"Kenny managed one more appearance that year - England had qualified for the 1980 European Championships with a game to spare, so Greenwood threw Sansom into the last qualifier against Bulgaria - before he slowly but surely became England's top-rated left back without anyone barely noticing. Greenwood saw something special in the impish Sansom and decided that he should field him as much as possible in the early part of 1980 in order to make him a worthy choice for the finals in Italy. Kenny played in five of the next seven games and was named in the squad for England's first tournament in a decade. True to his beliefs, Greenwood picked him for the first two group games - a 1-1 draw with Belgium and a 1-0 defeat to the hosts - and only removed him for the final game, by which time England were less than likely to make progress anyway. The 2-1 win over Spain did not do enough to take England through, but by now Greenwood had a new youthful element emerging for the World Cup qualifiers, with Sansom joined by the likes of Bryan Robson, Glenn Hoddle and Viv Anderson as the great new hope for the nation's game.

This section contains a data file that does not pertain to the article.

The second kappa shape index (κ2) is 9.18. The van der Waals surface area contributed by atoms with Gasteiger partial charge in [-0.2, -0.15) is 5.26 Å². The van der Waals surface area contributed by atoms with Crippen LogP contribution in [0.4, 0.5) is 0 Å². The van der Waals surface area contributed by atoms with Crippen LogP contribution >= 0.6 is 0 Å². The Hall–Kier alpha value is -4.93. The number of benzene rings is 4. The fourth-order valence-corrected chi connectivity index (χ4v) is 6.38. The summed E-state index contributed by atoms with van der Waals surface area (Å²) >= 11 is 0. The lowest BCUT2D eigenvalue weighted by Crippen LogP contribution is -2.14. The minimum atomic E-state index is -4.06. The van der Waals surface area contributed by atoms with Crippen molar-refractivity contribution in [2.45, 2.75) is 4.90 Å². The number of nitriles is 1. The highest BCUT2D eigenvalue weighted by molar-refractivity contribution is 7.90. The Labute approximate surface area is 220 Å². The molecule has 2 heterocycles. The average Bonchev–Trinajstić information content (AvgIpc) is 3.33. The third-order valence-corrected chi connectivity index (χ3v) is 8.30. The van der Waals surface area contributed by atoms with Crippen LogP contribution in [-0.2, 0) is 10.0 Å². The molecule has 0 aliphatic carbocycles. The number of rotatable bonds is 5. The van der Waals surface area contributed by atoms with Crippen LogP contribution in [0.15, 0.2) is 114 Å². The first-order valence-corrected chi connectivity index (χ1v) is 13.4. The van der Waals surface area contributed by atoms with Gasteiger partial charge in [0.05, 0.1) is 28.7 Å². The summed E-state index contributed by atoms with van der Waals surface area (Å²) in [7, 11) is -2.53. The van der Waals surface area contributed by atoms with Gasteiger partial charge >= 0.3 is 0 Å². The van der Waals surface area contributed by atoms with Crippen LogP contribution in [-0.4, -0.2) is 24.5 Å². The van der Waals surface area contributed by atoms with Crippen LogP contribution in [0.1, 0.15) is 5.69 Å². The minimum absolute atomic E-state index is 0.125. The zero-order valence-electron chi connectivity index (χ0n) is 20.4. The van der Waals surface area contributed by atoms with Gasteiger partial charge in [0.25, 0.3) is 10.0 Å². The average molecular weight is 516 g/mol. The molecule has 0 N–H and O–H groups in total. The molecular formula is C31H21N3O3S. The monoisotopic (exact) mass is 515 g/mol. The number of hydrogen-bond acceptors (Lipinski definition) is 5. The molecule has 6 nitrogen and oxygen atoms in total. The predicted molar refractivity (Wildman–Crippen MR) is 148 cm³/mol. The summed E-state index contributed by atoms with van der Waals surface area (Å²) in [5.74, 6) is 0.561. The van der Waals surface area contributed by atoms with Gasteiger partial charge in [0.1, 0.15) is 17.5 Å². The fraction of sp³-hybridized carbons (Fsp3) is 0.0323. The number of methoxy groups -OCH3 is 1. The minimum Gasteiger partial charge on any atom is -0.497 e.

"Kenny Sansom remained a mainstay in the England side as the 1986 World Cup qualification campaing got underway, scoring his only international goal in the opening 5-0 stuffing of Finland in October 1984 and soon afterwards winning his 50th cap in the goalless draw with Romania which kept England in command at the top of the group. This was in the middle of an astonishing 37-game unbroken run in the England team which began in May 1984 and lasted for one month short of three years. During this period, England qualified for the World Cup and went to Mexico buoyant, with Sansom winning caps 66 to 70 as ultimately he was one of a number of bamboozled players turned upside down by Diego Maradona for his stunning second goal as Argentina knocked out England in the quarter-final 2-1. Such was the dearth of competition for Sansom that there was no other recognised left back in the England squad, with the versatile - but not naturally left-sided - Gary Stevens of Tottenham Hotspur the singularly likely candidate to step in if Kenny were to be injured."


    And then there is Sansom's interesting trade with Arsenal for Clive Allen who oddly only spent 6 weeks at the club

    "That was strange. And that was just the start. I arrived at Highbury and was told to go through the West Stand entrance and walk around the pitch to the East Stand were the Club’s offices were situated because they didn’t want people to know what was happening.

    Ken Friar greets me and tells me Arsenal want to sign me. Oh, and Clive Allen is going the other way. Now that was really strange because Clive had only just signed for the Arsenal from Queens Park Rangers. And he is off already after just six weeks – and no competitive games – for the Club.